Maximum Wage

Unconscionable Compensation

Today’s CEOs shower themselves with special benefits–while cutting back on the basics for their workers.

Unconscionable Compensation
Today’s CEOs shower themselves with special benefits–while cutting back on the basics for their workers. By Graef Crystal
(534 words; posted Thursday, Sept. 18) (Note: “Maximum Wage” is a monthly column about the compensation of top corporate CEOs.)

      One particularly egregious form of executive compensation goes under the bland label of Supplemental Executive Medical Insurance. Contrary to what its name might imply, this insurance does not cover the vitamin supplements that are favored by folks of a certain age.       The typical employee fortunate enough to work for a company that supplies health insurance these days is enrolled in an HMO or PPO (preferred-provider organization) or some other system that limits his or her choice of doctors. The lucky few who still have traditional fee-for-service insurance generally must pay various deductibles and co-payments themselves. Frills like dental and psychiatric care probably have higher co-payments and annual ceilings. Very few workers are lucky enough to have insurance that covers things like eyeglasses and cosmetic surgery.

Senior executives who qualify for supplemental medical insurance get their primary coverage from the basic company plan. But the company also reimburses them for any expense the basic plan doesn’t cover. So the supplemental plan will reimburse the executive for his basic plan deductible. And if the basic plan offers 80 percent reimbursement above the deductible, the supplemental plan will pay the remaining 20 percent. And if the basic plan offers 50 percent reimbursement above the deductible for psychiatric care, the supplemental plan will pay the remaining 50 percent. And if the basic plan offers no payment at all for a spouse’s tummy tuck, the supplemental plan will pay 100 percent of the cost.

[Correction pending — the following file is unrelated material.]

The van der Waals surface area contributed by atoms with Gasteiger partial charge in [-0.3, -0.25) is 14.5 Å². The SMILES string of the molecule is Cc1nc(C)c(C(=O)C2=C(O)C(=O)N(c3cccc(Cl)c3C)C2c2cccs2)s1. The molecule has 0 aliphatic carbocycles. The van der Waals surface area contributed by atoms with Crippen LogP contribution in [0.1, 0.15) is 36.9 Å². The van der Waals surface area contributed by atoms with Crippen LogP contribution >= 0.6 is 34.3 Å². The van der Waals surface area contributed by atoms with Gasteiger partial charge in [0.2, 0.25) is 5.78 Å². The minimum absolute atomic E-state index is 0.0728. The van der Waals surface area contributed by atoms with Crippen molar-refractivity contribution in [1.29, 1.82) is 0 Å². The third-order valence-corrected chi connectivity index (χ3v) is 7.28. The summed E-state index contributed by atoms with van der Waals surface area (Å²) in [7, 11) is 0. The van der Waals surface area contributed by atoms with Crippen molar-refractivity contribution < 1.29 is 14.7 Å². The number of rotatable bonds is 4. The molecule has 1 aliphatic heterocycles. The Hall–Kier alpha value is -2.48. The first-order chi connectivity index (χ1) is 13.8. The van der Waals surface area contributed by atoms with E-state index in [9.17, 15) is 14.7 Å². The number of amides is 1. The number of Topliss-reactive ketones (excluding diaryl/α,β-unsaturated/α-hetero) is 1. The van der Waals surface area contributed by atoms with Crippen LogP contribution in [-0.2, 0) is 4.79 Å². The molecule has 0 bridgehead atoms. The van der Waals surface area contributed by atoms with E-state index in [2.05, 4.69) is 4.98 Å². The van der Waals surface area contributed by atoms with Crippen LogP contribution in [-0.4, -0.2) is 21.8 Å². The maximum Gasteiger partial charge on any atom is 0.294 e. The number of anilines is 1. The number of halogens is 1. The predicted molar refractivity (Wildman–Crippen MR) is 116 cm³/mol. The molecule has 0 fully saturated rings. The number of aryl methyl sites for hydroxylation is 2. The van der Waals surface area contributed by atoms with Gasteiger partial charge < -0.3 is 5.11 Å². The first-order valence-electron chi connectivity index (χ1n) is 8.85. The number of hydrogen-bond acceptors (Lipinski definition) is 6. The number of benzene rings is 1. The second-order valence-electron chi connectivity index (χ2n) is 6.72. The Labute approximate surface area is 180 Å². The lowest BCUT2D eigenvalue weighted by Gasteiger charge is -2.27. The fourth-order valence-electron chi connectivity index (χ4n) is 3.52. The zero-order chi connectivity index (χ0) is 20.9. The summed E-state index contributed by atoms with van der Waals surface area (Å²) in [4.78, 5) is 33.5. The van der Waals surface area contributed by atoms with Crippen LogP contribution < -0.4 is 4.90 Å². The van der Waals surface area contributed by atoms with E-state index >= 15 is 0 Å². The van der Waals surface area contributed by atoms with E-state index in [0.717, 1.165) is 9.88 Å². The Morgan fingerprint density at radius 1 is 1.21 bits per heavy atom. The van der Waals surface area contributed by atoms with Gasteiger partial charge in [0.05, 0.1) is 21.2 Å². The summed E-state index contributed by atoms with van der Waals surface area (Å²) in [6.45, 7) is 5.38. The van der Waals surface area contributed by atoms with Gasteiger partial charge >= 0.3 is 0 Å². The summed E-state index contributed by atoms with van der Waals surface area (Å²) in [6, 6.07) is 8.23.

This special treatment is especially egregious in the era of managed care. Employees whose choices about doctors and treatments are now limited and directed by others are reassured that the quality of managed care is as good as or better than the old way. Yet the senior executives of the company–who make the decisions about what kind of health insurance employees get, and who reassure them that going to managed care involves no sacrifice of quality–get the company to pay the cost for themselves and their families to opt out.
The CEOs and other senior executives who get supplemental medical insurance often get a potpourri of noncash perks: free legal insurance, tax preparation, and personal financial counseling, for example. Need a will drawn? No problem–and no cost. Worried about your 1997 income taxes? Not to worry, the company’s auditors will take care of you for free. Concerned about whether you have too much money at risk in the stock market? Your friendly personal financial counselor will come to your house any number of times to help you develop the best investment strategies. And the bill will be sent to the company.
     In the most recent proxy statement of RJR Nabisco, CEO Steven F. Goldstone is reported to have received $3.7 million in “miscellaneous” compensation of this sort. (His total compensation last year, by my calculation, was $14.5 million.) The proxy footnote allegedly explaining this is turgid, but rewards a struggle. (Click here to read it.) It says he got supplemental medical and other forms of insurance, but it gives no details or cost estimates. There is a special irony in the CEO of a tobacco company getting gold-plated health care insurance, of course, since his company has done so much to raise health care costs shared by everybody else.
Links Explore the perks offered the modern CEO: Peruse before and after plastic surgery photos (which include some tummy-tuck and breast-augmentation shots), pick a car from Executive Limousine Service (“Since 1987”), and order a henchperson from Bodyguard Services ($50 per hour, three-hour minimum). Then read the story of one ordinary citizen’s maltreatment by an understaffed HMO. Graef Crystal, an expert on executive compensation, writes a monthly column on the subject for SLATE.

Illustrations by Peter Kuper.